From FWC Press Release
Bob Williams of Alloway, N.J., was fishing on Rodman Reservoir with guide Sean Rush of Trophy Bass Expeditions around 8:30 a.m. Monday when the 23-degree chill must have seemed to leave the air. Hooking a 13-pound, 14-ounce largemouth on a big shiner, Williams knew he had the catch of a lifetime.
Rush knew exactly how to celebrate and memorialize the catch. He picked up the phone and contacted the Florida Fish and Wildlife Conservation Commission (FWC) to have the fish certified in Florida’s new TrophyCatch program, the result being that Williams gets more than $1,000 in rewards for documenting and then releasing his catch.
The FWC dispatched TrophyCatch coordinator KP Clements from St. Cloud, biologists Allen Martin and Dan Dorosheff from Lake City and public information coordinator Joy Hill from Ocala to converge at the ramp to document and celebrate the catch and release.
Launched in October, 2012, TrophyCatch is an angler-recognition/conservation program to reward anglers for being resource stewards by legally catching, documenting and releasing trophy largemouth bass. Since the program was rolled out, 31 Lunker Club bass weighing 8 to 9.9 pounds and 24 Trophy Club bass between 10 and 12.9 pounds have been verified and released. Those fish can be viewed at TrophyCatchFlorida.com, where just a photo of the entire fish showing its length and weight were required for verification. But Hall of Fame fish are different, and Williams is the first to successfully go through the process.
Once a 13-pound bass is caught, the FWC asks the angler to keep the fish alive in a well-aerated livewell and call 855-FL-TROPHY. The FWC then sends someone to document the fish, using certified scales, and to carefully measure the catch before releasing it.
This information is very valuable to biologists working to sustain Florida’s famed trophy bass fisheries. Knowing when and where these fish are caught and getting details on their condition can be used to determine which habitat-enhancement, stocking, regulations and other conservation measures are most successful. Moreover, by publicizing release of these fish the FWC helps generate enthusiasm for catch-and-release efforts, local business opportunities and excitement for a healthy, lifetime recreational activity.
That is precisely what happened with Williams’ bass. The 13.88-pound female was weighed on certified scales, measured as being 27 inches long and having a 20-inch girth, and was then released very close to where she was caught. A fin-clip of the fish will be genetically analyzed to determine if it is a full-blooded Florida largemouth bass and to see if it has any connection to hatchery-stocked fish.
“TrophyCatch will enable biologists to better manage freshwater fisheries by providing valuable incentives to anglers such as Bob Williams and recognition for guides like Sean Rush for reporting and releasing trophy bass,” said Tom Champeau, director of the FWC’s Division of Freshwater Fisheries Management.
Clements said that as a Hall of Fame angler, Williams will receive a free fiberglass replica of his bass produced by New Wave Taxidermy (a $500 value). In addition, he will receive a custom rod by ProLine with a US Reel baitcaster, a total of $150 in gift cards from Bass Pro Shops, Dick’s Sporting Goods and Rapala Lures, a duffle bag with a custom hoody and other fishing apparel from Bass King Clothing and a DVD of Glen Lau’s famous videos, including “Big Mouth.” He and his bass will also be memorialized at the Florida Bass Hall of Fame, which is at the Florida Bass Conservation Center in Sumter County, and celebrated at a banquet.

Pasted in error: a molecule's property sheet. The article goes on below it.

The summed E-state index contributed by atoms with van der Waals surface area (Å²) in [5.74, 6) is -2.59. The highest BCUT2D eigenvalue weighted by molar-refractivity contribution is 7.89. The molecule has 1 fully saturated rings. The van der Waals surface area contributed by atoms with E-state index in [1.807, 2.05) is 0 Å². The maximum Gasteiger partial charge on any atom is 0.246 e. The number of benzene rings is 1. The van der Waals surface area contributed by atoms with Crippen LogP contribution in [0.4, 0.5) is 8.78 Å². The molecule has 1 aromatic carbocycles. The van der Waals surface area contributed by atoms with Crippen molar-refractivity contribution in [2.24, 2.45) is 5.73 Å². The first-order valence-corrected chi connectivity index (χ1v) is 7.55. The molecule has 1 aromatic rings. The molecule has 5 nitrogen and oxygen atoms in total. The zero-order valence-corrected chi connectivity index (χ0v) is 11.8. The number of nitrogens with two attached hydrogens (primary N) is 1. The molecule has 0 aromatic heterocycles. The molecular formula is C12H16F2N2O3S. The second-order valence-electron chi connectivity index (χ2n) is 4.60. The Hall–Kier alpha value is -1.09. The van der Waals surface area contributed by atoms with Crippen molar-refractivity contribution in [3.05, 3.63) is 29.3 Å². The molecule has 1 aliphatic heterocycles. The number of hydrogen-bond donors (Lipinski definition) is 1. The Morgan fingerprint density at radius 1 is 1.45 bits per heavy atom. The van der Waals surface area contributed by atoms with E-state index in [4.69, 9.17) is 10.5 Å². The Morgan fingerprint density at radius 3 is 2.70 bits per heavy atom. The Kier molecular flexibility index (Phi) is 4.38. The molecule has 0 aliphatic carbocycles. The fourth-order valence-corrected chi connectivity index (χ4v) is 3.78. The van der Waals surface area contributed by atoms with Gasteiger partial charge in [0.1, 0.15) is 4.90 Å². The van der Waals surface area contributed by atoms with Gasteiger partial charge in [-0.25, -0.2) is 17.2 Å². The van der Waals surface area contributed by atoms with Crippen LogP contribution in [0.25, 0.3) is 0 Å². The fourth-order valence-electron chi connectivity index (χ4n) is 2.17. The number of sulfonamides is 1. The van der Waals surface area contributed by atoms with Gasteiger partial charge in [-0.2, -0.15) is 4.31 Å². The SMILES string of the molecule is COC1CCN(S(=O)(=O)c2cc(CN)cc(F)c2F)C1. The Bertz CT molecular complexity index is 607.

Williams has been fishing since he was a youngster and began teaching his own son to fish once he turned 3. Until now, his wife and son held the bragging rights, each having caught a 10-pounder before. However, Williams’ wife and fishing companion opted to stay back at Palm Coast for this trip because of the unusually cold and foggy weather. Now Williams not only has the biggest bass in the family but Florida’s first Hall of Fame bass.
TrophyCatch includes three tiers with progressively more valuable rewards. Bass 8 to 9.9 pounds (Lunker Club) or those 10 to 12.9 pounds (Trophy Club) that are caught, documented and released can be reported online at TrophyCatchFlorida.com any time of the year. To qualify for rewards and certificates, photos of the entire fish showing the weight and length are required. Bass heavier than 13 pounds that are caught between Oct. 1 and April 30 each year must be certified by FWC staff to verify the weight and take genetic samples.
Just registering on the website, which is presented by World Fishing Network, enrolls anglers in a drawing for a Phoenix bass boat powered by a 200 horsepower Mercury outboard. The biggest bass of the year earns a Super Bowl-like ring, from the American Outdoors Fund, for the angler who catches it. Experience Kissimee will award the lucky angler who has the biggest bass verified by TrophyCatch from Osceola County with $10,000. In addition, if the angler is on a guided fishing trip, the registered guide will receive $2,500 from the CVB.
“It is important for anglers to understand the rules and details about rewards, which may change during the year, since they are provided by various sponsors,” said Clements (see TrophyCatchFlorida.com).
The floodgates are open. Big bass are being reported at bait-and-tackle shops and marinas and by talented fishing guides all around Florida as we enter the peak of the season. Make sure you and your fishing buddies are ready to document and get rewarded for being able to say “My trophy swims in Florida” after you release your catch. “Like” us at FaceBook.com/TrophyCatchFlorida and check out the videos at YouTube.com/TrophyCatchFlorida to stay up to date on all the best fishing and current standings.